On returning to Oxford, here with my fellow WHT Scholar, Laura Aristizabal, and another Oxford Grad student who joined in solidarity to call for democratic transition in Venezuela.

My whole pitch for the event was coming from anger and disappointment. I feel that the world is failing on climate action and this is accompanied by a sense of disappointment in how my country -Venezuela- has been allowed to slip into a state of collapse. In fact, our time in Davos coincided with massive protests in Venezuela; backing the path towards a transition to democracy. I felt, in a small way, that my participation in Davos was a contribution to this protest too. I believe the room shared my anger and disappointment. My feeling was that everyone in the room was well-aware of the scale of environmental degradation, there was no denial in the air, there was also no shying away from blame. What there was most was an eagerness for solutions, for answers, for what to do next. I was asked how to create a platform to channel the youth’s anger towards solutions on climate change. I was also asked what could be done about the corrupt Venezuelan elites and the plundering of Venezuela’s oil resources. . .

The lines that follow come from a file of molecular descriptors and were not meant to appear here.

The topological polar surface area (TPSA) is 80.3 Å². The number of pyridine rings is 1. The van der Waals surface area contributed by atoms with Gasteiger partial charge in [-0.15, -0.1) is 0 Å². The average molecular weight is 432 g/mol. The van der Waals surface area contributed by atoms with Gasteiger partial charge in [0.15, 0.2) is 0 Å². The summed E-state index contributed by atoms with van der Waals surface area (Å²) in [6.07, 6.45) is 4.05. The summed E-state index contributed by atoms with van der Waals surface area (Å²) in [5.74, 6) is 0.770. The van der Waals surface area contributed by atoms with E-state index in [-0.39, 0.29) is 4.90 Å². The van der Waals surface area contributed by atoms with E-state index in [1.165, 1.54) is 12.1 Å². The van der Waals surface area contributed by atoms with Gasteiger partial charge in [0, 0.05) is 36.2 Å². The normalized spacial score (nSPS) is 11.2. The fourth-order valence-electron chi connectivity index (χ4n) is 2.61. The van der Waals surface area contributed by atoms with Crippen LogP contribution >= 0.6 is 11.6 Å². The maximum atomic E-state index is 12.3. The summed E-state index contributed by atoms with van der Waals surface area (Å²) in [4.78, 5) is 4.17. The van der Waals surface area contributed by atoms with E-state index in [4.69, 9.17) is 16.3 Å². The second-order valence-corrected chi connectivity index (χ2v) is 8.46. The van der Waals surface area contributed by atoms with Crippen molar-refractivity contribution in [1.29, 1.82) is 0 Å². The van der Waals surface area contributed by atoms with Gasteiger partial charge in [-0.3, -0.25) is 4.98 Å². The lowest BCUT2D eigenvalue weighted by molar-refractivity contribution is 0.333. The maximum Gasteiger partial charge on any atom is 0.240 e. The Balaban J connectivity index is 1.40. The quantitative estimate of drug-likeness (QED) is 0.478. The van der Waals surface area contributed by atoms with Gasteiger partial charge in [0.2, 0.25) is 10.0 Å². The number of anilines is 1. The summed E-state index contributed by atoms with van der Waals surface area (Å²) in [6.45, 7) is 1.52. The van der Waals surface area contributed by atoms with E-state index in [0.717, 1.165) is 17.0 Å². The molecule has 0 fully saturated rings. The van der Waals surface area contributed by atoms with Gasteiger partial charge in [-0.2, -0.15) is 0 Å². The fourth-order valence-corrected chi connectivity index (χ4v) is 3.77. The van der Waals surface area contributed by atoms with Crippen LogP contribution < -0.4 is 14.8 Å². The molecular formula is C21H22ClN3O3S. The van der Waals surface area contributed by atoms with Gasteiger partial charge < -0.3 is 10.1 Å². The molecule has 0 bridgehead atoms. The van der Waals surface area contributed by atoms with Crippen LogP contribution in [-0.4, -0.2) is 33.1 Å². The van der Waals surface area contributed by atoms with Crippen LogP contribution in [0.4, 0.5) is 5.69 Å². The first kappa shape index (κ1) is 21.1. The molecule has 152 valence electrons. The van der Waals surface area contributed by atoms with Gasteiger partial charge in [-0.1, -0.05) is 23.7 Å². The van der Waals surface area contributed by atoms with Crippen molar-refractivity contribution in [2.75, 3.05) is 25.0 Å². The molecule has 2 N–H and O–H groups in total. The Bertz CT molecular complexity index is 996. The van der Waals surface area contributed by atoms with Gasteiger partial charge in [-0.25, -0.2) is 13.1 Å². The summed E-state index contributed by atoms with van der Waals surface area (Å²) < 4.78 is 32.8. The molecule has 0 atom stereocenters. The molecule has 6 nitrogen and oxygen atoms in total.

Ultimately, I found inspiration in the work we managed to produce and in the ideas that my fellow scholars and alumni are already undertaking to solve some of the most pressing issues in their home countries. I was especially moved to find a willing and empathetic crowd of experienced leaders in Davos; equally eager for solutions and to transform our reality. My anger and disappointed seems to have opened the door for some hope of a better future. . .

About the Scholar

Simonetta Spavieri

Environmental Change and Management (MSc), 2019
Pembroke College, Oxford
Louis Dreyfus-Weidenfeld and Hoffmann Scholar